The new Victoria Public Library was opened in 1903, although it shortly after dropped Victoria’s name and became the Public Library of Western Australia. Entered from James Street, it was a three storey building running north-south (across from the present State Library building) featuring a light well in the centre of the roof. Once the library vacated its floors in the Jubilee Building, this became a dedicated museum.
At the same time, the Government Geologist’s Office was also built in 1903, on the corner of Beaufort and Francis streets. This three storey building provided office and workshop accommodation for the Government Geologist and his staff and exhibition space for geological specimens and models on the third storey. This was a unique building as Western Australia was the first State in Australia to employ a government geologist. The building, another of Grainger’s designs, was constructed of a granite base, brick walls and dressed with Donnybrook stone as well as some of the Rottnest stone left over from the museum and library buildings.
It was intended for the Geologists Office to be an extension of the Art Gallery, however it would be some years before the Art Gallery was built, owing to the death of the then Premier George Leake who was a great champion for the gallery. It was finally completed and opened in June 1908, under the supervision of Grainger’s successor, architect Hillson Beasley. The Art Gallery, facing toward Beaufort Street, was also designed in the Federation Romanesque style to harmonise with and link to both the Museum’s Jubilee Building and the Government Geologists building. The Art Gallery employed what were then the most contemporary approaches with a sculpture gallery on the ground floor and a painting gallery – which became the Hellenic Gallery (later renamed the Katta Djinoong gallery) – on the first floor top lit by a clerestory window and a Parthenon frieze making it a space of high artistic merit.
In 1913 an extension to the Public Library was completed. The new building, built adjacent to the Jubilee Building, was named Hackett Hall after Sir John Winthrop Hackett, and served mainly as the reading room for the Library. It was designed by Beasley who adopted a similar style and construction materials to the other buildings.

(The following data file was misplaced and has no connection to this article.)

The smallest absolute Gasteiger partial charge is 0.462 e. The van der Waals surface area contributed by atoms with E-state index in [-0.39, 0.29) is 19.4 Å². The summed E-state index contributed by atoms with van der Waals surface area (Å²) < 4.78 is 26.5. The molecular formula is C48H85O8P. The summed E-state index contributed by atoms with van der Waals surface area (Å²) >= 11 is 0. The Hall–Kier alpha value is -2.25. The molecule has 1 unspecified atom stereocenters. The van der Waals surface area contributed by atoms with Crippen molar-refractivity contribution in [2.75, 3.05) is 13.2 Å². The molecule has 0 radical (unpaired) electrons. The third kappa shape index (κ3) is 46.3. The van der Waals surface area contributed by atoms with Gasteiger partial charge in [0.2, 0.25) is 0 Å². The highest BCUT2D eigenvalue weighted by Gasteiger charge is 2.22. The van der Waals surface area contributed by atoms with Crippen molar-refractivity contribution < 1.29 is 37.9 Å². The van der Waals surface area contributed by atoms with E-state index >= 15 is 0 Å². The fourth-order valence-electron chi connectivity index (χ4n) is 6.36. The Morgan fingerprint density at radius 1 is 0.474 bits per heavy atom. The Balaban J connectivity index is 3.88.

From the 1950s, many significant changes to the precinct started to occur. This was initiated by several main events, including the separation in 1955 of library services from the museum and art gallery, the start of the second major mining boom in WA (this time nickel) in the 1960s, as well as the upcoming 150th anniversary of the British settlement of WA in 1979 which in turn created a rising interest in Western Australia’s history and heritage. The old gaol, which was the first location of the Museum and Art Gallery had been gradually deteriorating until its significance as one of the oldest buildings still standing in Western Australia was finally acknowledged and in the 1970s it was adapted and conserved to become the museum of Western Australian history. In 1972, the Museum expanded with the construction of a new mulita-storey museum building on Francis Street (now demolished). The building of new Police Headquarters and facilities in East Perth also earmarked changes with the final transition of the precinct into one dedicated to culture and the arts. In 1976, the former Police Barracks (across from the Jubilee Building) was refurbished and adapted for the Art Gallery administration staff and then in 1977 the new modern Art Gallery was built and the original Gallery taken over by the Museum. Planning also began to bring the Library collections scattered across several buildings into a single building. In 1985, the new State Library, called the Alexander Library, was opened, with the 1903 Library building demolished and Hackett Hall becoming part of the Museum. In 2016, the major redevelopment of the WA Museum commenced.
Perth Gazette and WA Times 6 May 1870 p. 2
Western Mail 23 June 1899 p. 10
Western Mail 27 September 1902 p. 50
Western Mail 16 May 1903 p. 17
Western Mail 13 February 1904 p. 24